The way forward for Manufacturers who are partaking in Halal certification
All product manufacturers should agree that “Food shouldn’t or rather can’t have a religion”. Once they have clarity at thought level than on a priority basis, they need to stop the practice of putting a religious label on packaged items. All product companies should just constantly pursue a heightened focus on food quality and transparency about ingredients/process. In this era of conscious consumerism, the consumer also has the right to demand absolute transparency.
If a certain community doesn’t want alcohol in the food item then simply a statement or indicative label by the manufacturer that product doesn’t contain alcohol should be good enough to buy the trust of the customer. The world is already in conflict because of religion and all leading product companies should thwart or resist any eﬀort by consumers to push religion into products. All manufacturers should put on their thinking hats and with collective consensus should evolve uniform best practises with the underlying intent to ensure that “Food has no religion”. At least in the secular countries of the world, food should also be secular.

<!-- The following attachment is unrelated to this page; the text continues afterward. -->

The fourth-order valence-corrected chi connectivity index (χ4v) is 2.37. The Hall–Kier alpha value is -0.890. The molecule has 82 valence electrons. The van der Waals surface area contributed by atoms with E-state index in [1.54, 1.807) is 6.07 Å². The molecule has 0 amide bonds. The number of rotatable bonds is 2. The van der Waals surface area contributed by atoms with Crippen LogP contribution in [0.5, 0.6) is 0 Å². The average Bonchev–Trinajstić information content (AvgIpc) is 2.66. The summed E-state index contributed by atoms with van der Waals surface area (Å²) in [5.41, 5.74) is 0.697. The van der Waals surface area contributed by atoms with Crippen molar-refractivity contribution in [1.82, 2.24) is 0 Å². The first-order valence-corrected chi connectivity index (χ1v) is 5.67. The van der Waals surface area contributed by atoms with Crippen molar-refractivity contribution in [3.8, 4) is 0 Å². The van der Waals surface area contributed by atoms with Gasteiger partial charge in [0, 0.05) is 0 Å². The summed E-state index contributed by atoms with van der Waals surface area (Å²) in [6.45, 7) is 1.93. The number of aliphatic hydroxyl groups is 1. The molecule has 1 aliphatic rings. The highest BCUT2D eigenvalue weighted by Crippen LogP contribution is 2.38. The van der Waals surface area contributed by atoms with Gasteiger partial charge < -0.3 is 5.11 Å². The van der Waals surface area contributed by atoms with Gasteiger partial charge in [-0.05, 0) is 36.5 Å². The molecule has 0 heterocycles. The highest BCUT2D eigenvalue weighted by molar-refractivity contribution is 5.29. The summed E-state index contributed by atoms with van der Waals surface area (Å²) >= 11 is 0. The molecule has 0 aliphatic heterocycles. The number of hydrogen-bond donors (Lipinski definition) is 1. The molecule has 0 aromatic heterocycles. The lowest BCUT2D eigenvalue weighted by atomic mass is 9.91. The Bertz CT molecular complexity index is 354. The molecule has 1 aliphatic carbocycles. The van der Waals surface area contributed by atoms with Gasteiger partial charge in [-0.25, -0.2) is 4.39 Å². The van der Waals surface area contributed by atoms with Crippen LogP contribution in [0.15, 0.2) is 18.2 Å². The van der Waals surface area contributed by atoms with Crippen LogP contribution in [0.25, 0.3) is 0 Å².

If the above looks diﬃcult or challenging then the second-best option is to start labelling items for all kind of varied religions of the world till the time world has just one religion! In that situation nobody would mind, Halal type labels, provided there are contemporary labels also like “Dharmic”, “Satvic”, “Rajsic”, “Tamsic” or maybe easy to comprehend types like ”Good for Hindus”, “Good for Sikhs”, “Good for Jains”, “Good for Buddhists”, “Good for Christians”, “Good for Jews” etc etc
The onus is on the industry at large whether they want food to have religion or food to remain secular!
(This article has been written by Sunil Kumar Pachar, an IT professional and entrepreneur in sustainability space)